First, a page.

Thanks for your question. Unfortunately, it’s almost like asking if eating just an apple is sufficient, or if you should be eating other fruits as well. Krill Oil has a good variety of essential fatty acids (EFAs) in them, but it doesn’t have all of the EFAs and there are other sources that have different benefits that you might also want to consider.
Some EFA examples:
- Flax Seed Oil has Alpha Linolenic Acid (ALA), which Krill Oil does not, as well as more Linoleic Acid and Oleic Acid than Krill.
- Borage Oil has Gamma Linolenic Acid (GLA). Krill does not.
- Fish Oil has more EPA and DHA than Krill Oil has, and the list goes on...
However, while Krill Oil may have less of some of those nutrients, it does have more of a variety of those nutrients than the other EFA products mentioned (plus some that none of the other EFA products have).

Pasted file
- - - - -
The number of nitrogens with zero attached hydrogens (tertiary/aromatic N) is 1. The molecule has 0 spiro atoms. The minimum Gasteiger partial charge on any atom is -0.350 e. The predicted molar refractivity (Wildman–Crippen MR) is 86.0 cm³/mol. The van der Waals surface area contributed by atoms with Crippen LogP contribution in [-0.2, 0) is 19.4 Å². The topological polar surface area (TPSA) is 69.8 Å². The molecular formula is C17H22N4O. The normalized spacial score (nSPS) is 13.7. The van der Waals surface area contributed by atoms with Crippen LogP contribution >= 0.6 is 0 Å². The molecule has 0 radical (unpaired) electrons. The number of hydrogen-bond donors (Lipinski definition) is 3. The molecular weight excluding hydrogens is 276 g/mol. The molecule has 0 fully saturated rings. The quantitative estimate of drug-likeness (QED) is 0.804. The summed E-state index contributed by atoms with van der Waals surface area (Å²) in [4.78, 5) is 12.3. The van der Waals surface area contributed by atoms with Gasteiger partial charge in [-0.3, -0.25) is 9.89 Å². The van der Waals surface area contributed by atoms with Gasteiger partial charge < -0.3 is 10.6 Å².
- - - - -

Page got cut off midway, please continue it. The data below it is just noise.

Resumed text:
This doesn’t mean that you must take a variety of other EFA products to get any benefits, but each source has their own unique benefits. Whether you take Krill Oil for the variety, Fish Oil for the higher amounts of EPA and DHA, Borage Oil for the hormone balance and skin benefits, or any other option, they are all good nutritional options for EFA supplementation.
This question was answered by a trained product specialist at Swanson Health Products. Do you have a question you’d like answered? Send it via email to firstname.lastname@example.org.
(Note: as per industry regulations, we cannot and will not answer medical questions, make treatment or diagnosis recommendations or comment on disease inquiries. Such questions must be answered by your doctor or professional health care provider.)